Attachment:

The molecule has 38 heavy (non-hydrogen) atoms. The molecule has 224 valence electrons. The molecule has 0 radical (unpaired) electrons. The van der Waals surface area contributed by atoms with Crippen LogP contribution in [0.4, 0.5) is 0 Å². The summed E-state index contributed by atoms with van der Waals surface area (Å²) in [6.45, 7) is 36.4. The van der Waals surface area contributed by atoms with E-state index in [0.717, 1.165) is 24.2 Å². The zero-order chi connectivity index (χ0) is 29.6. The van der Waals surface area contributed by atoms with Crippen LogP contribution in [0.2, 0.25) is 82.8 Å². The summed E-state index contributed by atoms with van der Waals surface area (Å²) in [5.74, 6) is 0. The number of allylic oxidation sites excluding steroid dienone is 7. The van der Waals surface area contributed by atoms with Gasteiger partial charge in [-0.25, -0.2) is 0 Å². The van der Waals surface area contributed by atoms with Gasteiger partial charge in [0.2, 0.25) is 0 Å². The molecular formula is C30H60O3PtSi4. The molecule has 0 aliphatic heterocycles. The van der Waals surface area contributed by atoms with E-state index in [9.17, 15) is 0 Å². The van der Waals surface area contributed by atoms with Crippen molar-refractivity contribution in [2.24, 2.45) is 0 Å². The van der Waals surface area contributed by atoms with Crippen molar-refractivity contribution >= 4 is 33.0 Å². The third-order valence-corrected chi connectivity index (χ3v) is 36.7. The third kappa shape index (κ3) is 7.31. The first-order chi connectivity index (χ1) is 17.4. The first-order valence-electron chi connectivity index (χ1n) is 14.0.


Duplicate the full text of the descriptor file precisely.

The molecule has 38 heavy (non-hydrogen) atoms. The molecule has 224 valence electrons. The molecule has 0 radical (unpaired) electrons. The van der Waals surface area contributed by atoms with Crippen LogP contribution in [0.4, 0.5) is 0 Å². The summed E-state index contributed by atoms with van der Waals surface area (Å²) in [6.45, 7) is 36.4. The van der Waals surface area contributed by atoms with E-state index in [0.717, 1.165) is 24.2 Å². The zero-order chi connectivity index (χ0) is 29.6. The van der Waals surface area contributed by atoms with Crippen LogP contribution in [0.2, 0.25) is 82.8 Å². The summed E-state index contributed by atoms with van der Waals surface area (Å²) in [5.74, 6) is 0. The number of allylic oxidation sites excluding steroid dienone is 7. The van der Waals surface area contributed by atoms with Gasteiger partial charge in [-0.25, -0.2) is 0 Å². The van der Waals surface area contributed by atoms with Gasteiger partial charge in [0.2, 0.25) is 0 Å². The molecular formula is C30H60O3PtSi4. The molecule has 0 aliphatic heterocycles. The van der Waals surface area contributed by atoms with E-state index in [9.17, 15) is 0 Å². The van der Waals surface area contributed by atoms with Crippen molar-refractivity contribution in [2.24, 2.45) is 0 Å². The van der Waals surface area contributed by atoms with Crippen molar-refractivity contribution >= 4 is 33.0 Å². The third-order valence-corrected chi connectivity index (χ3v) is 36.7. The third kappa shape index (κ3) is 7.31. The first-order chi connectivity index (χ1) is 17.4. The first-order valence-electron chi connectivity index (χ1n) is 14.0.